Democratic Rep. Andre Carson (Ind.) has distanced himself from Nation of Islam leader Louis Farrakhan's beliefs but refused to condemn him personally or call his remarks "hate speech."
The Indiana Democrat admitted last week that he and other members of the Congressional Black Caucus had met on several occasions with Farrakhan, a notorious anti-Semite and racist who has praised Hitler and believes white people are subhuman devils created by a mad scientist thousands of years ago.
In a follow-up interview with Indianapolis Star opinion editor Tim Swarens, Carson said that he opposes "anti-Semitism, homophobia, Islamophobia, xenophobia, sexism, racism — all the isms and all the phobias."
But Swarens reported that Carson "avoided criticizing Farrakhan directly, declined to characterize Farrakhan's remarks as ‘hate speech,' and would not rule out meeting with Farrakhan in the future to discuss policy concerns."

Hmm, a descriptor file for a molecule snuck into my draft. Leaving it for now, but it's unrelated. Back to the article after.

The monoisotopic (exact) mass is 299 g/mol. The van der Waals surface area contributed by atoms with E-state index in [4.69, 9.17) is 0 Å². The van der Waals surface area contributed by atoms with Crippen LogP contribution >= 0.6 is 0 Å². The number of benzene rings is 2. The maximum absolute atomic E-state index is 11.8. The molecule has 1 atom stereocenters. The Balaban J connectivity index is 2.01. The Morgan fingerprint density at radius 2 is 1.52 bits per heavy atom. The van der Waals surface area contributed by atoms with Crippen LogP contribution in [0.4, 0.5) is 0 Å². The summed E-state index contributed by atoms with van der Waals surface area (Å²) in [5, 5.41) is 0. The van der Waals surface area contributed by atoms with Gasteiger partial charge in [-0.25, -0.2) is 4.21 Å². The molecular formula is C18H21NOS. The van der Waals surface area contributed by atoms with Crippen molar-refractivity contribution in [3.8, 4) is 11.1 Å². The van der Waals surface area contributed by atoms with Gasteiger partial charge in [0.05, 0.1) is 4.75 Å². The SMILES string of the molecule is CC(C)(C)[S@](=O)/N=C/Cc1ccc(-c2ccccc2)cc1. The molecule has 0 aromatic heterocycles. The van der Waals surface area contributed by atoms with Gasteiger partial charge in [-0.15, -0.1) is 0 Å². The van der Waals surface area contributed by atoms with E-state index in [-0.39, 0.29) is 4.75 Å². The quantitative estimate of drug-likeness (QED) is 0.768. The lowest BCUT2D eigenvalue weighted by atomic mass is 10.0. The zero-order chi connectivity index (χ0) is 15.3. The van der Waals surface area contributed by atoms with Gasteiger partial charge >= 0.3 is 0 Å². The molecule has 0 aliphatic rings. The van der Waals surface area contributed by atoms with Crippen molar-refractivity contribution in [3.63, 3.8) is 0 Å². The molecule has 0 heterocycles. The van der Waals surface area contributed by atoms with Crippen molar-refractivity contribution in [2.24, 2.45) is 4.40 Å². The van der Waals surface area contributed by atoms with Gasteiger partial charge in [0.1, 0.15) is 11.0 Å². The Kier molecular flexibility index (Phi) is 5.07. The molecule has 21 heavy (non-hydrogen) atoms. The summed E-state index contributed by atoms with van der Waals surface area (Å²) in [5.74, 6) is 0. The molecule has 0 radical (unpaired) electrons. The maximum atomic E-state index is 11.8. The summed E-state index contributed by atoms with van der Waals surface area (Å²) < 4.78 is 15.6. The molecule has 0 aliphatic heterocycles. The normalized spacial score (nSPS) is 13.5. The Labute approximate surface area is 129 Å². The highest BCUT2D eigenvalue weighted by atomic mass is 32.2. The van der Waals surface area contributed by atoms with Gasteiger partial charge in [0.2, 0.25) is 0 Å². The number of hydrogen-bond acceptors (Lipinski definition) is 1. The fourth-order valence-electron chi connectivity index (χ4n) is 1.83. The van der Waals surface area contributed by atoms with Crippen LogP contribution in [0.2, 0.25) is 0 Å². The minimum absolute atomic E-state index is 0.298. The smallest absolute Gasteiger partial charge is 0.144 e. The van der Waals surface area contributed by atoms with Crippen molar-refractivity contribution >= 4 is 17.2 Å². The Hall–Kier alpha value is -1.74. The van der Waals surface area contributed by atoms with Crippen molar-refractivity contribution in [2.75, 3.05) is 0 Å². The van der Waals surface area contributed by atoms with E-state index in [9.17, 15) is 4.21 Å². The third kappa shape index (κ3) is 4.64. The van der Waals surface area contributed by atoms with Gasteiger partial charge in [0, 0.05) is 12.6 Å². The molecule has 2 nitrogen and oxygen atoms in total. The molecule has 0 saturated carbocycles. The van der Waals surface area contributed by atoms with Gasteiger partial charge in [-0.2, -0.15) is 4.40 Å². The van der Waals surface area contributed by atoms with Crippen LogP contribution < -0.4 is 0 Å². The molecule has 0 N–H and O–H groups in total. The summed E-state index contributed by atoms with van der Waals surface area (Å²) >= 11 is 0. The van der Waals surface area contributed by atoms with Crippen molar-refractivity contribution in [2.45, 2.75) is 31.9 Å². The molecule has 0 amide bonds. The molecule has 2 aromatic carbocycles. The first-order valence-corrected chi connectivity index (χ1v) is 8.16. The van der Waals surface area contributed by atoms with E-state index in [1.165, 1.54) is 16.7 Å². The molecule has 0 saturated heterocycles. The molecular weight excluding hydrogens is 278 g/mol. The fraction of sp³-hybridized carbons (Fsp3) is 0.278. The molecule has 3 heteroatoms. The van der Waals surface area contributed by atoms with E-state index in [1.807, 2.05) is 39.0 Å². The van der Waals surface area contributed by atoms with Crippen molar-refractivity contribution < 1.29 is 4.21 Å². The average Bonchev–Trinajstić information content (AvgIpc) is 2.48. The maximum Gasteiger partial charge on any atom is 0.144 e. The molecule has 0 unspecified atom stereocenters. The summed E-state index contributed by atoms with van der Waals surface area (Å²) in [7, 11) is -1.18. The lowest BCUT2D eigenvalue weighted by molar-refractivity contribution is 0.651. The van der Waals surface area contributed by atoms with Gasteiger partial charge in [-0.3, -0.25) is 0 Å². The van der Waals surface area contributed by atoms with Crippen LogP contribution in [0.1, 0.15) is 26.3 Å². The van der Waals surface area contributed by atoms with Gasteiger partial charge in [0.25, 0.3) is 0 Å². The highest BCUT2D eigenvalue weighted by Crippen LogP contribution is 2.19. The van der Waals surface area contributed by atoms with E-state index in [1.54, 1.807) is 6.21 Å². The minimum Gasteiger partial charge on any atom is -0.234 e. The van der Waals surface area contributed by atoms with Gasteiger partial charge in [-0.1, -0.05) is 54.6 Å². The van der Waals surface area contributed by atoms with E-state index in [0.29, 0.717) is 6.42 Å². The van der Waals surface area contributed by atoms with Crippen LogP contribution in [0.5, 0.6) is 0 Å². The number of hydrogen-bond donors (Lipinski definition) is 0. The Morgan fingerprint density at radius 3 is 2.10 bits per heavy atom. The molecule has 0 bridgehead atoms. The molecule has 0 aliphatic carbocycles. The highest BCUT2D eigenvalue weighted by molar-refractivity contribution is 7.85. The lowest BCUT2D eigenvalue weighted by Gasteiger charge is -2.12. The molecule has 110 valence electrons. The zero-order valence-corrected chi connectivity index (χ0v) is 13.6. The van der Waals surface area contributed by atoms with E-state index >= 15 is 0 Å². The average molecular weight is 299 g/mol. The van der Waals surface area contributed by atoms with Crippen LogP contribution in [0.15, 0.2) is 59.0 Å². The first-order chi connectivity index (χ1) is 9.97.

"No meetings are planned," Carson said when asked about possible future meetings. "I often attend banquets and other events where I don't know who will be seated near me," he added when Swarens pressed the issue.
Despite refusing to use the term "hate speech" to refer to Farrakhan's comments, Carson used the term readily when criticizing local radio host and political commentator Tony Katz, who has been quite critical of the congressman's association with Farrakhan.
"I think what Tony Katz is doing on WIBC is hate speech," Carson told Swarens. "He's putting my life and my children's lives in jeopardy. He's jeopardizing the lives of staff members in my office."
"It should be easy for him to say, ‘I'll never again meet with Louis Farrakhan to discuss public policy or any other issue,'" concluded Swarens of Carson. "After all, we're talking about the 84-year-old leader of a hate group who has shown no remorse for spreading ugly stereotypes."